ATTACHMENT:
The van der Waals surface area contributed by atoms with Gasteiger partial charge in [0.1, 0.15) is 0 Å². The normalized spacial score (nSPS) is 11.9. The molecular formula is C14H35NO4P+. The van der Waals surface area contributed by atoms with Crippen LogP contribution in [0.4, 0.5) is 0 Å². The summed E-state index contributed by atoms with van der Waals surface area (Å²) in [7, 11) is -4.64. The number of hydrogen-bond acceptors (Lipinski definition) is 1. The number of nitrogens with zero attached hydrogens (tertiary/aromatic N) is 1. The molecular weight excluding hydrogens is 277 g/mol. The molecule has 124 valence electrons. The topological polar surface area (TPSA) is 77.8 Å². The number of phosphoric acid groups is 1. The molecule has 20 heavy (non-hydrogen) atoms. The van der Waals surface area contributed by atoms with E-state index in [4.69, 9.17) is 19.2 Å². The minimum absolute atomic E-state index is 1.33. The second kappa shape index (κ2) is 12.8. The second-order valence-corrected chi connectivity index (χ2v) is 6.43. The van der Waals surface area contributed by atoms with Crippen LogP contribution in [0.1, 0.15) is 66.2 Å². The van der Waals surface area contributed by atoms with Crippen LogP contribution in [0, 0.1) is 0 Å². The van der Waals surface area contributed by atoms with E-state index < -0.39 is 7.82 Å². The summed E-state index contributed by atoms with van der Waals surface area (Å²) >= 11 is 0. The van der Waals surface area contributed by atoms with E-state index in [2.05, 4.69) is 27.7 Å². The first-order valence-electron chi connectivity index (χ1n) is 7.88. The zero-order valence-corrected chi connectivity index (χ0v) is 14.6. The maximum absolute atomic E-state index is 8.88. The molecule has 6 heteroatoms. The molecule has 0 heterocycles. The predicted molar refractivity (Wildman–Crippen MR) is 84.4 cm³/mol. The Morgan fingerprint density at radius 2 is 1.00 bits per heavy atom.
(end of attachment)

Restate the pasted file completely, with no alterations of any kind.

The van der Waals surface area contributed by atoms with Gasteiger partial charge in [0.1, 0.15) is 0 Å². The normalized spacial score (nSPS) is 11.9. The molecular formula is C14H35NO4P+. The van der Waals surface area contributed by atoms with Crippen LogP contribution in [0.4, 0.5) is 0 Å². The summed E-state index contributed by atoms with van der Waals surface area (Å²) in [7, 11) is -4.64. The number of hydrogen-bond acceptors (Lipinski definition) is 1. The number of nitrogens with zero attached hydrogens (tertiary/aromatic N) is 1. The molecular weight excluding hydrogens is 277 g/mol. The molecule has 124 valence electrons. The topological polar surface area (TPSA) is 77.8 Å². The number of phosphoric acid groups is 1. The molecule has 20 heavy (non-hydrogen) atoms. The van der Waals surface area contributed by atoms with E-state index in [4.69, 9.17) is 19.2 Å². The minimum absolute atomic E-state index is 1.33. The second kappa shape index (κ2) is 12.8. The second-order valence-corrected chi connectivity index (χ2v) is 6.43. The van der Waals surface area contributed by atoms with Crippen LogP contribution in [0.1, 0.15) is 66.2 Å². The van der Waals surface area contributed by atoms with Crippen LogP contribution in [0, 0.1) is 0 Å². The van der Waals surface area contributed by atoms with E-state index < -0.39 is 7.82 Å². The summed E-state index contributed by atoms with van der Waals surface area (Å²) >= 11 is 0. The van der Waals surface area contributed by atoms with E-state index in [2.05, 4.69) is 27.7 Å². The first-order valence-electron chi connectivity index (χ1n) is 7.88. The zero-order valence-corrected chi connectivity index (χ0v) is 14.6. The maximum absolute atomic E-state index is 8.88. The molecule has 6 heteroatoms. The molecule has 0 heterocycles. The predicted molar refractivity (Wildman–Crippen MR) is 84.4 cm³/mol. The Morgan fingerprint density at radius 2 is 1.00 bits per heavy atom.